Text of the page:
General Etiquette > All In A Day's Work

The overzealous volunteer - sort-of update #33

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My organization is engaged in a new effort to recruit volunteers to serve on new committees. We began this process several months ago. I've done a lot of work and research on committee development, and I have specific ideas lined out for how the committees will function. We announced the committees to our clients for the first time (by e-mail) a couple of weeks ago. 

We have a volunteer (Bud), who has in the past been overzealous and stepped on many toes. He got so far out of line that my boss basically had to push him out to get him to stop. Bud became very angry and stopped participating in the program.

When Bud got the e-mail about the committees, he replied and said he wanted to talk to me about beginning to volunteer with us again. I said great, and we met for lunch to talk. I thought he was going to volunteer for one of the committees. However, during our meeting, Bud informed me that he wants a role in organizing the new committees. I wasn't sure what he meant. I've already done the groundwork. The committees are ready to roll out. The groundwork needed to be done before I announced the committees. I started to tell him about the research I'd done and about the organizational details, but he didn't listen to me. It appeared that he'd already decided what type of help I need without my asking for it.

Bud said he wanted to think of "questions" I would not have considered and provide what he thinks are the answers to the questions. I was somewhat taken aback and didn't really know what to say to him. I suggested that he send me some information and I'd take a look at it. I didn't want to commit. Honestly, I also was a bit insulted. His manner was condescending -- as if I would not have thought of these details independently. He said as much: "I doubt you would think of all this on your own."

Yesterday, Bud began sending me information. Began sending. He has continued to send more information today, including information I already reviewed when I was creating the committees. He is going to resend information he sent yesterday because he has more to add. In essence, he appears to be redoing what I did when I was developing the committees two months ago. And there is indeed a condescending element to this because he's not thinking of much beyond what I've already considered.

Much of this is ground I've already covered. Much of it is information that simply isn't useful to me: It doesn't apply to what we're doing or the parameters I've been given by my superiors. Some of it is very specific "rules" that Bud believes are necessary for the committees' operation. Bud may be overstepping again. It shouldn't be one man's role to decide how these committees should function.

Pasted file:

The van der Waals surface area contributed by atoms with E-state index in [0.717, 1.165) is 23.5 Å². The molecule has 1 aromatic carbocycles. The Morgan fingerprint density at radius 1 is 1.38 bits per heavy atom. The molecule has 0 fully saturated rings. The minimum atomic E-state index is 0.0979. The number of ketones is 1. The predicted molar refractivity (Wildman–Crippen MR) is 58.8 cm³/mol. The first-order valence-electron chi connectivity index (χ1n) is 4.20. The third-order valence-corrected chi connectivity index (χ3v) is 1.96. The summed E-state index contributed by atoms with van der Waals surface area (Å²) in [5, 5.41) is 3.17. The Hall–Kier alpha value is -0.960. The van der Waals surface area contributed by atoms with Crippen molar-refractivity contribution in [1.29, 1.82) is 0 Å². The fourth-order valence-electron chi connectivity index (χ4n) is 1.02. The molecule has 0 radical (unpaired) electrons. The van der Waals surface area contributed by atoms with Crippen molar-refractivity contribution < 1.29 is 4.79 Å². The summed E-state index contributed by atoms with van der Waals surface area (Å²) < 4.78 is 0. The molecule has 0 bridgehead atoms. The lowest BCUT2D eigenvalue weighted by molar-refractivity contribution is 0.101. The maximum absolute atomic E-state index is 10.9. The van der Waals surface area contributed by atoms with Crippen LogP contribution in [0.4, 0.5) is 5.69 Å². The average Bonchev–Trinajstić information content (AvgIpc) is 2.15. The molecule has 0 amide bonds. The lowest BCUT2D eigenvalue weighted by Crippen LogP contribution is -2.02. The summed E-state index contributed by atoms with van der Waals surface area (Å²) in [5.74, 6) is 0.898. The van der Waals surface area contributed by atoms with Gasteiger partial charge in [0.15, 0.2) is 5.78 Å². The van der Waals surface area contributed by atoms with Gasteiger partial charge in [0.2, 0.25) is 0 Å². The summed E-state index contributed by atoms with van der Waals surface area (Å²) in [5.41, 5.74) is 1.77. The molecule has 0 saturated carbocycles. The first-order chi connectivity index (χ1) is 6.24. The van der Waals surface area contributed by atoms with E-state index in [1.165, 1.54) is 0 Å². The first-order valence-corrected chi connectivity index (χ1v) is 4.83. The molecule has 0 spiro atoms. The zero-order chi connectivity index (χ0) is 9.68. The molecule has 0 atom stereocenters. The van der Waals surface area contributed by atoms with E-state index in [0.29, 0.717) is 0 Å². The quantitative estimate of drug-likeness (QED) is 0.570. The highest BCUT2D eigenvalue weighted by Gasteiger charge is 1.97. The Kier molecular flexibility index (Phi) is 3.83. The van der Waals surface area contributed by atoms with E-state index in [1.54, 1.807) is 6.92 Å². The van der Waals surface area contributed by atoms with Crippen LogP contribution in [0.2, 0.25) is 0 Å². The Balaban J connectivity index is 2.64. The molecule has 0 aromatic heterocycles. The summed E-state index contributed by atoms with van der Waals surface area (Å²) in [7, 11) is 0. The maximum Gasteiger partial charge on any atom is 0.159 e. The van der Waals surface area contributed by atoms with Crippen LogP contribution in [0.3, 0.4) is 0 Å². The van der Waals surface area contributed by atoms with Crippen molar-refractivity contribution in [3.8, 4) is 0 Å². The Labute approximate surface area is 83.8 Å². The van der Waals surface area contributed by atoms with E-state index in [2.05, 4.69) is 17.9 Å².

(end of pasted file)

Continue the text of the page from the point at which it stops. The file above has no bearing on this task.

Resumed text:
I'm trying to figure out how to respond to Bud. He says he wants to meet with me again to go over his information. I don't have time to sit with him and go over all of this. Also, the information largely is not useful to me. I don't want to hurt his feelings like my boss did. I also need him to understand that I am not as "green" as he apparently believes I am. I have years of experience in volunteer management.

How should I respond to Bud?

"Thanks, but this has already been taken care of, and unfortunately I do not have time to meet up to discuss it. I have A, B, and C positions available if you'd like to volunteer. If you're interested I can send you more information/who to contact. "

" after reviewing the information that you have sent, we realize that we are further along on in this process.  While the ideas are well though out, they don't fit with our parameters.

If you are interested in volunteering with the xyz or the 123 committee, I can put you in touch with the people in charge of those volunteer groups."

ETA: LemonZen's wording is great as well.

PPs are correct. Don't meet with him. Say "thanks, but no thanks" and leave it at that. Personally, I wouldn't even offer the olive branch of a volunteer position, at least not without checking with upper management. It doesn't sound as if he's learned his lesson. This is the camel's nose under the edge of the tent -- before you know it, the camel's going to be in there spitting on everything in sight.

"Bud, you seem to have misunderstood. I'm interested in volunteers FOR the committees, I don't need help organizing the committees. I appreciate your enthusiasm, however, I've already taken care of everything you've emailed me about. If you'd like to volunteer on a committee let me know, otherwise, it was nice seeing you again. Take care."


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